• Look @ CPU usage, latency, queue length and number of threads used
  • Decide whether your service enters degraded mode automatically or if manual intervention is necessary)?
  • Graceful degradation shouldn’t trigger very often
  • Monitor and alert when too many servers enter these modes
  • Design a way to quickly turn off complex graceful degradation when you run into emergent behavior


  • Per-task throttling based on CPU, memory, or queue length >    - Limit queue length. For a system with fairly steady traffic over time, it is better to have *small queue lengths* relative to the thread pool size, which results in the server rejecting requests early when it can’t sustain the rate of incoming requests.
  • Dynamically adjusting the number of in-flight task updates based on the volume of requests and available capacity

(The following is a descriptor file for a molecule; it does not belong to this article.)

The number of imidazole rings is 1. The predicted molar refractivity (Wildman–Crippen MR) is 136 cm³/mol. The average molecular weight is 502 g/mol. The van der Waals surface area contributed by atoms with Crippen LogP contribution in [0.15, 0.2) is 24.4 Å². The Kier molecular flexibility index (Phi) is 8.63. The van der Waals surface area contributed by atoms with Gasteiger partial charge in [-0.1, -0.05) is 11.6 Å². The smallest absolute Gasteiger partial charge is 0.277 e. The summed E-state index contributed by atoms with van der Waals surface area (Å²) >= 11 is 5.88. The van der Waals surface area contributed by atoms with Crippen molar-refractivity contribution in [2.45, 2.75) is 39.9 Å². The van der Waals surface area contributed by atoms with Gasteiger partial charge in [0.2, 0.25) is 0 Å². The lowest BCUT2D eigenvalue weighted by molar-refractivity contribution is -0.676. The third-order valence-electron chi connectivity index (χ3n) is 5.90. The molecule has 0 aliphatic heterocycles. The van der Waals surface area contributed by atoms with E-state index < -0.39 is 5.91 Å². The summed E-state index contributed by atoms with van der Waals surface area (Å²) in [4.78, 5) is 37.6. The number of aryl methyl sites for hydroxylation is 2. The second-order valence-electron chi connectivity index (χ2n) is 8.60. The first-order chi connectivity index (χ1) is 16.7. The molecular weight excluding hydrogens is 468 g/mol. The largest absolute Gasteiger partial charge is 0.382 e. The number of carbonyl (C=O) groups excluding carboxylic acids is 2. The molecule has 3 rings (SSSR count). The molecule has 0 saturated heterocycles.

•  Return 503 service unavailable to any incoming request when there are more than a given number of client requests in flight
  •  Change the queuing method from FIFO to LIFO or using the CoDel algorithm can reduce load by removing requests that are unlikely to be worth processing

Graceful degradation

  • Decrease the amount of work or time needed by decreasing the quality of responses
  • What actions should be taken when the server is in degraded mode?
  • Implement these strategies at every layer in the stack, or sufficient to have a high-level choke-point

Circuit Breaker Retry Advice

Retries can amplify the effects seen in Server Overload